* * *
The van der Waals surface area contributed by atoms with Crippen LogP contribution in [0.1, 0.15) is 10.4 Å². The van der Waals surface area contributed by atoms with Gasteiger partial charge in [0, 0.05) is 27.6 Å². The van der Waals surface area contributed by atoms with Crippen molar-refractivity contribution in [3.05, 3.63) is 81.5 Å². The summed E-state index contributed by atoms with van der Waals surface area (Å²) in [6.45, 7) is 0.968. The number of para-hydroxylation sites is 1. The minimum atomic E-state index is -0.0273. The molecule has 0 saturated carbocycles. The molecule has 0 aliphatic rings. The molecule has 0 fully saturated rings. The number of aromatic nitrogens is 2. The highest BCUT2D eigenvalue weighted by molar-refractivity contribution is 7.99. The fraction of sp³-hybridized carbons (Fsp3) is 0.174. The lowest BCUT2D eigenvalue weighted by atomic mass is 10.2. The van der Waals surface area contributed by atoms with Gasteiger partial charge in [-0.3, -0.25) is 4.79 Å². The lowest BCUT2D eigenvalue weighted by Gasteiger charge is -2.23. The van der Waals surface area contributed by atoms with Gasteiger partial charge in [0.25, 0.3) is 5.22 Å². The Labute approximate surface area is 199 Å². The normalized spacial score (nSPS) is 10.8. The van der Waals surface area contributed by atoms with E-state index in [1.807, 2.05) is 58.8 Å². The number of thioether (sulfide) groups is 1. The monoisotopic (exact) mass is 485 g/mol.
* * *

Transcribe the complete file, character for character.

The van der Waals surface area contributed by atoms with Crippen LogP contribution in [0.1, 0.15) is 10.4 Å². The van der Waals surface area contributed by atoms with Gasteiger partial charge in [0, 0.05) is 27.6 Å². The van der Waals surface area contributed by atoms with Crippen molar-refractivity contribution in [3.05, 3.63) is 81.5 Å². The summed E-state index contributed by atoms with van der Waals surface area (Å²) in [6.45, 7) is 0.968. The number of para-hydroxylation sites is 1. The minimum atomic E-state index is -0.0273. The molecule has 0 saturated carbocycles. The molecule has 0 aliphatic rings. The molecule has 0 fully saturated rings. The number of aromatic nitrogens is 2. The highest BCUT2D eigenvalue weighted by molar-refractivity contribution is 7.99. The fraction of sp³-hybridized carbons (Fsp3) is 0.174. The lowest BCUT2D eigenvalue weighted by atomic mass is 10.2. The van der Waals surface area contributed by atoms with Gasteiger partial charge in [-0.3, -0.25) is 4.79 Å². The lowest BCUT2D eigenvalue weighted by Gasteiger charge is -2.23. The van der Waals surface area contributed by atoms with Gasteiger partial charge in [0.25, 0.3) is 5.22 Å². The Labute approximate surface area is 199 Å². The normalized spacial score (nSPS) is 10.8. The van der Waals surface area contributed by atoms with E-state index in [1.807, 2.05) is 58.8 Å². The number of thioether (sulfide) groups is 1. The monoisotopic (exact) mass is 485 g/mol.